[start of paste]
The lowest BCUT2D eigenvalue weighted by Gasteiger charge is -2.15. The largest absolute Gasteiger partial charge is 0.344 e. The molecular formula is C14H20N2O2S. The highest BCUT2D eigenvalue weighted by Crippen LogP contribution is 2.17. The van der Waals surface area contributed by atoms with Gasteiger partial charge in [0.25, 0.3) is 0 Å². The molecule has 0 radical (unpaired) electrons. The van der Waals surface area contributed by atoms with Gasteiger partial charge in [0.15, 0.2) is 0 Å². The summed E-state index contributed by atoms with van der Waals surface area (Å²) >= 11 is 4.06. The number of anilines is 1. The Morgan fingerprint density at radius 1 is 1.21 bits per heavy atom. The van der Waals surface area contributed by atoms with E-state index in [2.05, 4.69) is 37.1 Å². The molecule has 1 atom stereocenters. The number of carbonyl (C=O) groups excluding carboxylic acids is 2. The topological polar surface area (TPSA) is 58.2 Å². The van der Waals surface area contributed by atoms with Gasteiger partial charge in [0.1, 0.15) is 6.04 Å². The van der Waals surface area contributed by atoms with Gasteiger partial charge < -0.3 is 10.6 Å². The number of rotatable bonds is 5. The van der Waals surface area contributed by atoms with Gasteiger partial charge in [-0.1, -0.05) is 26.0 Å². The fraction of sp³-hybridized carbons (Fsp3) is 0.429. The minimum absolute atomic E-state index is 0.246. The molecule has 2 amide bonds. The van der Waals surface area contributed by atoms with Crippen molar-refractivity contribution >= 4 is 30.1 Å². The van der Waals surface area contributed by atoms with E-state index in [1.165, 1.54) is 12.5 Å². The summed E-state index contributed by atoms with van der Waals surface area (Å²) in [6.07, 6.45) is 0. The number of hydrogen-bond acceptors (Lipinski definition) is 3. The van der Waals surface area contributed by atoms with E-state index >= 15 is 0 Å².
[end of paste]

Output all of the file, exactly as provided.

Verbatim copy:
The lowest BCUT2D eigenvalue weighted by Gasteiger charge is -2.15. The largest absolute Gasteiger partial charge is 0.344 e. The molecular formula is C14H20N2O2S. The highest BCUT2D eigenvalue weighted by Crippen LogP contribution is 2.17. The van der Waals surface area contributed by atoms with Gasteiger partial charge in [0.25, 0.3) is 0 Å². The molecule has 0 radical (unpaired) electrons. The van der Waals surface area contributed by atoms with Gasteiger partial charge in [0.15, 0.2) is 0 Å². The summed E-state index contributed by atoms with van der Waals surface area (Å²) >= 11 is 4.06. The number of anilines is 1. The Morgan fingerprint density at radius 1 is 1.21 bits per heavy atom. The van der Waals surface area contributed by atoms with E-state index in [2.05, 4.69) is 37.1 Å². The molecule has 1 atom stereocenters. The number of carbonyl (C=O) groups excluding carboxylic acids is 2. The topological polar surface area (TPSA) is 58.2 Å². The van der Waals surface area contributed by atoms with Gasteiger partial charge in [0.1, 0.15) is 6.04 Å². The van der Waals surface area contributed by atoms with Gasteiger partial charge < -0.3 is 10.6 Å². The number of rotatable bonds is 5. The van der Waals surface area contributed by atoms with Gasteiger partial charge in [-0.1, -0.05) is 26.0 Å². The fraction of sp³-hybridized carbons (Fsp3) is 0.429. The minimum absolute atomic E-state index is 0.246. The molecule has 2 amide bonds. The van der Waals surface area contributed by atoms with Crippen molar-refractivity contribution >= 4 is 30.1 Å². The van der Waals surface area contributed by atoms with E-state index in [1.165, 1.54) is 12.5 Å². The summed E-state index contributed by atoms with van der Waals surface area (Å²) in [6.07, 6.45) is 0. The number of hydrogen-bond acceptors (Lipinski definition) is 3. The van der Waals surface area contributed by atoms with E-state index >= 15 is 0 Å².